Here are the slides of an interesting presentation Nvidia had on Siggraph 2009 about 3D Stereo implementation and usage in games and other 3D applications. Some interesting things about S3D in general and of course a little bit about 3D Vision and 3D Vision Discover. The presentation covers more the technical part of how things work and are being designed with an emphasis on some key technology challenges and how many of them are easily addressed by some basic implementation patterns. The presentation also includes some good anaglyph Stereo 3D screenshots so if you have a pair of anaglyph glasses lying around you can try to see them with the intended depth perception. Still a good read if you were unable to be attending Siggraph 2009, but you are interested in the technology and how things work. The presentation was made by Samuel Gateau from Nvidia and there seems to be something from Capcom about their upcoming Resident Evil 5 that is supposed to be optimized for Nvidia’s 3D Vision hardware. Unfortunately the slides from Capcom’s presentation are still missing.
August 5th, 2009 · Comments Off on 3D Vision Technology – Develop, Design, Play in 3D Stereo · GeForce 3D Vision
Comments Off on 3D Vision Technology – Develop, Design, Play in 3D StereoTags:3d stereo·3d vision·3d vision presentation·3d vision technology·anaglyph·capcom·desing in 3d·develop in 3d·play in 3d·resident evil 5·s3d·s3d technology·siggraph 2009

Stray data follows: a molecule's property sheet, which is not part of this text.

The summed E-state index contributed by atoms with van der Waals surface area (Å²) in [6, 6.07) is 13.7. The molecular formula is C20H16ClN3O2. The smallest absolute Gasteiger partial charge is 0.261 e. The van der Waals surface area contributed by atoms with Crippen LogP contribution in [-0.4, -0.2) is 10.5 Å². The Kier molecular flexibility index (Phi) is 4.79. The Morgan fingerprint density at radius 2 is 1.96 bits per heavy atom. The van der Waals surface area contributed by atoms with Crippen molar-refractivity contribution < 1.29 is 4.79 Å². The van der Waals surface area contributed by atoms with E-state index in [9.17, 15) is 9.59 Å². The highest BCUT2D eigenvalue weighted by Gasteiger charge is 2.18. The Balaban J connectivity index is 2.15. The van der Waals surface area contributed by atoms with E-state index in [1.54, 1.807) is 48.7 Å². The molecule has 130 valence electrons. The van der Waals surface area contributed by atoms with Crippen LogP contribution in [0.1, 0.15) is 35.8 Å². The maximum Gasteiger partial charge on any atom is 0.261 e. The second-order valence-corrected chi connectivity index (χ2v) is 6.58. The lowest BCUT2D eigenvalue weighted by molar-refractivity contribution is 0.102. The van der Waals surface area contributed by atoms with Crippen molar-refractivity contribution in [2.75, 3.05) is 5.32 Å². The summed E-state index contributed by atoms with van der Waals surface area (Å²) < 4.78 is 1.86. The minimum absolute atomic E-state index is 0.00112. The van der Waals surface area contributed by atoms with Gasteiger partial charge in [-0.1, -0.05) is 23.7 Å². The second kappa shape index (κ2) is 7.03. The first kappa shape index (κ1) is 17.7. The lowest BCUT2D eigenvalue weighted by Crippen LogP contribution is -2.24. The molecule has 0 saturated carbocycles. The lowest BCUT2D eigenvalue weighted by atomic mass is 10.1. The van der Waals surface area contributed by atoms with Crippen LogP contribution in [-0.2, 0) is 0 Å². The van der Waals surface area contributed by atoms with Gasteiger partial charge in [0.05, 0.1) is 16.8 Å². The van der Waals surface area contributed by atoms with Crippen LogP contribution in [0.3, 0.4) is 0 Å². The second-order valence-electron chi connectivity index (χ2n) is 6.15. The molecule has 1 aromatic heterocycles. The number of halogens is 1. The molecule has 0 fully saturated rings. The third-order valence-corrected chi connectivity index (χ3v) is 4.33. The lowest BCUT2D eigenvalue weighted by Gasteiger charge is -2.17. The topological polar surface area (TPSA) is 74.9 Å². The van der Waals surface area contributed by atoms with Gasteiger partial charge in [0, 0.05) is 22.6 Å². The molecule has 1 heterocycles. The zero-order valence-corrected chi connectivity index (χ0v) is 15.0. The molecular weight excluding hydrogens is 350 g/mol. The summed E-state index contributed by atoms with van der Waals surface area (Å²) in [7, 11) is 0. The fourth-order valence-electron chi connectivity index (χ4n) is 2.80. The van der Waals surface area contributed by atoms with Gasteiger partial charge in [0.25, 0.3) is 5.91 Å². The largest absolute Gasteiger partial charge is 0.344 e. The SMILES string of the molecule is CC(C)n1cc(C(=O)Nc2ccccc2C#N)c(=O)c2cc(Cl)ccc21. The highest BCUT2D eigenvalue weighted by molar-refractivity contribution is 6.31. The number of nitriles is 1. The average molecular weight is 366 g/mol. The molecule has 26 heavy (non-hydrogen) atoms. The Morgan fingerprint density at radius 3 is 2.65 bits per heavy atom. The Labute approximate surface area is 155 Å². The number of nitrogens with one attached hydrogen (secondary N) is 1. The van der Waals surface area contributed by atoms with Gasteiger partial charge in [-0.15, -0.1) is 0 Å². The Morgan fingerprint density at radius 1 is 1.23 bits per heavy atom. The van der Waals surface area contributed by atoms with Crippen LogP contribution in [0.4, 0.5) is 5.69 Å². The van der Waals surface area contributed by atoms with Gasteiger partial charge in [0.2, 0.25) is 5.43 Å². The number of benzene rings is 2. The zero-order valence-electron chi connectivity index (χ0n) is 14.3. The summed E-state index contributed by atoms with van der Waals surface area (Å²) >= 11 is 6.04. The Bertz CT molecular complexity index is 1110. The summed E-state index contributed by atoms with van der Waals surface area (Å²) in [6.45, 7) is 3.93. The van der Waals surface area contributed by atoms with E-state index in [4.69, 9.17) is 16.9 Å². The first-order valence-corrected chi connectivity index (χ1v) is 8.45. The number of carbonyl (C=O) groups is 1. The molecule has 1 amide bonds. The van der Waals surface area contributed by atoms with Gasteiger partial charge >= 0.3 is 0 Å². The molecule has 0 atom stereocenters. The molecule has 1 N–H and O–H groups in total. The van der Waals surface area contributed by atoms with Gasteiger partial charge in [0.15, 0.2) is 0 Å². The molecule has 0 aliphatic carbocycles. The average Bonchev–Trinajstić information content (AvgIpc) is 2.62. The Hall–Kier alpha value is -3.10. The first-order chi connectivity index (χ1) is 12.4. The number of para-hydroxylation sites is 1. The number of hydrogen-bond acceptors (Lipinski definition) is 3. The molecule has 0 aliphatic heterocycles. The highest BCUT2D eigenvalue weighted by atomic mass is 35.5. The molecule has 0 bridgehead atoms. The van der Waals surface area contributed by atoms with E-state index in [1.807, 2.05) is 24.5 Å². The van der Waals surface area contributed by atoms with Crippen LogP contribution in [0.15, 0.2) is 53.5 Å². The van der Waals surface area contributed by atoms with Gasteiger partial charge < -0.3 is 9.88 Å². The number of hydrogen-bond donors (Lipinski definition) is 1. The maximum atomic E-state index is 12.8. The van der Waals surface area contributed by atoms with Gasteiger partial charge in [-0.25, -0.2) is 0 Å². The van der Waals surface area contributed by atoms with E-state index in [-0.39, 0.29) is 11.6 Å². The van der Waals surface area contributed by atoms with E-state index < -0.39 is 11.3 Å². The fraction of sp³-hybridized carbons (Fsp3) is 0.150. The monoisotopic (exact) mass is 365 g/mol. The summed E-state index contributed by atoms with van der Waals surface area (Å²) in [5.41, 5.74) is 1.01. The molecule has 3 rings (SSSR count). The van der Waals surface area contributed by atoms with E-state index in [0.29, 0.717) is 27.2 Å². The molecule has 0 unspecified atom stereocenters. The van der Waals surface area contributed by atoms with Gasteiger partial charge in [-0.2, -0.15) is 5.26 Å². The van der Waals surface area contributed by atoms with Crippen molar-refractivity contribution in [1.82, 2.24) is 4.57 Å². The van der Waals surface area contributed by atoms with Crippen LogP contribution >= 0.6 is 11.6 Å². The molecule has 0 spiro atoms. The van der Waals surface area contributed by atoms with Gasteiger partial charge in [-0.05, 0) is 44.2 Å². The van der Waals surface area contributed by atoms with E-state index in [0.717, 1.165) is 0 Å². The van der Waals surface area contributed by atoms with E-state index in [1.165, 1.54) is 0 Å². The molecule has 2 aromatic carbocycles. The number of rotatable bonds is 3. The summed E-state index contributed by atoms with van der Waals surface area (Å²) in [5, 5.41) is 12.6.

July 25th, 2009 · 5 Comments · GeForce 3D Vision
It seems that Nvidia has done a bit of a silent update to the requirements for using GeForce 3D Vision for some tasks. Of course for gaming and 3D applications such as CoolIris you still need to have a high end GPU, but if you plan to primarily play 3D Stereo images or 3D Stereo movies on your 3D Vision you can now go for a low end GeForce 8 or 9-series video card and you should not have any problems. This is a good news for Nvidia ION-based solutions that come with GeForce 9400M video, which along with their smaller sizes and low power consumption makes them a great addition to 3D Vision for watching 3D pictures and movies. The only problem you might face with these ION-based systems is the lack of DVI output for connecting directly to a Samsung 2233RZ (if you have bigger 3D-ready TV you might be Ok) and using an adapter to convert form one type of digital output to another still might bring problems. And I’m talking about having problems with all of the first ION-based PCs such as Acer Apsire Revo R3600, AsRock ION 330 or even the very slim and tiny Pegatron Cape 7. They all have HDMI outputs which you can easily convert to DVI with the help of a special conversion adapter, but the result will not be what you expect. By using the conversion adapter from HDMI to DVI you won’t be able to set the Samsung 2233RZ display to work with more than 60 Hz refresh rate and you still need at least 100 Hz. So before thinking of some great idea combining ION system with 3D Vision for viewing 3D Stereo movies and images you better check things a bit and then decide it if is going to be Ok.
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July 23rd, 2009 · 4 Comments · GeForce 3D Vision